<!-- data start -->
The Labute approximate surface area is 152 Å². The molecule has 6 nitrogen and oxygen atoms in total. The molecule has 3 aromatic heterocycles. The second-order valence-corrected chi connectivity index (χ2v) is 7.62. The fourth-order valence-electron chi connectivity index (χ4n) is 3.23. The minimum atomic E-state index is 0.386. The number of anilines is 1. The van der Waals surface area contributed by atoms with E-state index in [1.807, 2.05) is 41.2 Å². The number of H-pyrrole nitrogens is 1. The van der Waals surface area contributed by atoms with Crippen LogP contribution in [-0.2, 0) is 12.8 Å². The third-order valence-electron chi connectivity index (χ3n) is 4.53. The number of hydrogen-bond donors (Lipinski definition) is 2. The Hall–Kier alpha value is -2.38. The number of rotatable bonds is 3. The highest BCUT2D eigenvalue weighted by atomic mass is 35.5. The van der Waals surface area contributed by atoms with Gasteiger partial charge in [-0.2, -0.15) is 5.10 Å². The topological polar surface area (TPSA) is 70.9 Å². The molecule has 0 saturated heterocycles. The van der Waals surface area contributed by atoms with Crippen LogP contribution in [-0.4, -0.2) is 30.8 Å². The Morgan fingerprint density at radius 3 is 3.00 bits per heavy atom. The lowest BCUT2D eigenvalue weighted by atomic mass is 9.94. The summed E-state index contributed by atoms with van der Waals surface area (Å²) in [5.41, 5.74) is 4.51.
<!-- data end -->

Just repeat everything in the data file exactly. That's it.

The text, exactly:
The Labute approximate surface area is 152 Å². The molecule has 6 nitrogen and oxygen atoms in total. The molecule has 3 aromatic heterocycles. The second-order valence-corrected chi connectivity index (χ2v) is 7.62. The fourth-order valence-electron chi connectivity index (χ4n) is 3.23. The minimum atomic E-state index is 0.386. The number of anilines is 1. The van der Waals surface area contributed by atoms with E-state index in [1.807, 2.05) is 41.2 Å². The number of H-pyrrole nitrogens is 1. The van der Waals surface area contributed by atoms with Crippen LogP contribution in [-0.2, 0) is 12.8 Å². The third-order valence-electron chi connectivity index (χ3n) is 4.53. The number of hydrogen-bond donors (Lipinski definition) is 2. The Hall–Kier alpha value is -2.38. The number of rotatable bonds is 3. The highest BCUT2D eigenvalue weighted by atomic mass is 35.5. The van der Waals surface area contributed by atoms with Gasteiger partial charge in [-0.2, -0.15) is 5.10 Å². The topological polar surface area (TPSA) is 70.9 Å². The molecule has 0 saturated heterocycles. The van der Waals surface area contributed by atoms with Crippen LogP contribution in [-0.4, -0.2) is 30.8 Å². The Morgan fingerprint density at radius 3 is 3.00 bits per heavy atom. The lowest BCUT2D eigenvalue weighted by atomic mass is 9.94. The summed E-state index contributed by atoms with van der Waals surface area (Å²) in [5.41, 5.74) is 4.51.